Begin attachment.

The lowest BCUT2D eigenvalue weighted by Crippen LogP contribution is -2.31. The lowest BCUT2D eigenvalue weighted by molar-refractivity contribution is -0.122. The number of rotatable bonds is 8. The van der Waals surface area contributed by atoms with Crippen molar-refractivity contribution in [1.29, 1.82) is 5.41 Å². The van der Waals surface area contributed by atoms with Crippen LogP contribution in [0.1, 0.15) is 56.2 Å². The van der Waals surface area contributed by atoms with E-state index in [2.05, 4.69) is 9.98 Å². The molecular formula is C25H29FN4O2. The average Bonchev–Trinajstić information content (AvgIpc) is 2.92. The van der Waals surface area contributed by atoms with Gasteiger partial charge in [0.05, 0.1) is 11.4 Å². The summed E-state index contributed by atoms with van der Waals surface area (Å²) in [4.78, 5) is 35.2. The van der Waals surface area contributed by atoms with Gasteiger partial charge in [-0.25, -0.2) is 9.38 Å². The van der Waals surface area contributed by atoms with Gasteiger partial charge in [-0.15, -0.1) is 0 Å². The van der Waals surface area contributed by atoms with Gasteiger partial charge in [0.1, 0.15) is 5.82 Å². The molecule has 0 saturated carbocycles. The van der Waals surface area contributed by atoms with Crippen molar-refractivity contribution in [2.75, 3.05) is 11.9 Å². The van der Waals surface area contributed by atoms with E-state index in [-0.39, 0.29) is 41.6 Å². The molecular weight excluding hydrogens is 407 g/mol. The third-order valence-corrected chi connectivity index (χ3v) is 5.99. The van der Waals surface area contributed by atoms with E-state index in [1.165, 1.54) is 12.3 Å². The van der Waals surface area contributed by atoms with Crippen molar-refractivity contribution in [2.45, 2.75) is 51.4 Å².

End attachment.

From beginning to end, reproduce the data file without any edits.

The lowest BCUT2D eigenvalue weighted by Crippen LogP contribution is -2.31. The lowest BCUT2D eigenvalue weighted by molar-refractivity contribution is -0.122. The number of rotatable bonds is 8. The van der Waals surface area contributed by atoms with Crippen molar-refractivity contribution in [1.29, 1.82) is 5.41 Å². The van der Waals surface area contributed by atoms with Crippen LogP contribution in [0.1, 0.15) is 56.2 Å². The van der Waals surface area contributed by atoms with E-state index in [2.05, 4.69) is 9.98 Å². The molecular formula is C25H29FN4O2. The average Bonchev–Trinajstić information content (AvgIpc) is 2.92. The van der Waals surface area contributed by atoms with Gasteiger partial charge in [0.05, 0.1) is 11.4 Å². The summed E-state index contributed by atoms with van der Waals surface area (Å²) in [4.78, 5) is 35.2. The van der Waals surface area contributed by atoms with Gasteiger partial charge in [-0.25, -0.2) is 9.38 Å². The van der Waals surface area contributed by atoms with Gasteiger partial charge in [-0.15, -0.1) is 0 Å². The van der Waals surface area contributed by atoms with Gasteiger partial charge in [0.1, 0.15) is 5.82 Å². The molecule has 0 saturated carbocycles. The van der Waals surface area contributed by atoms with Crippen molar-refractivity contribution in [2.75, 3.05) is 11.9 Å². The van der Waals surface area contributed by atoms with E-state index in [-0.39, 0.29) is 41.6 Å². The molecular weight excluding hydrogens is 407 g/mol. The third-order valence-corrected chi connectivity index (χ3v) is 5.99. The van der Waals surface area contributed by atoms with E-state index in [1.165, 1.54) is 12.3 Å². The van der Waals surface area contributed by atoms with Crippen molar-refractivity contribution in [2.45, 2.75) is 51.4 Å².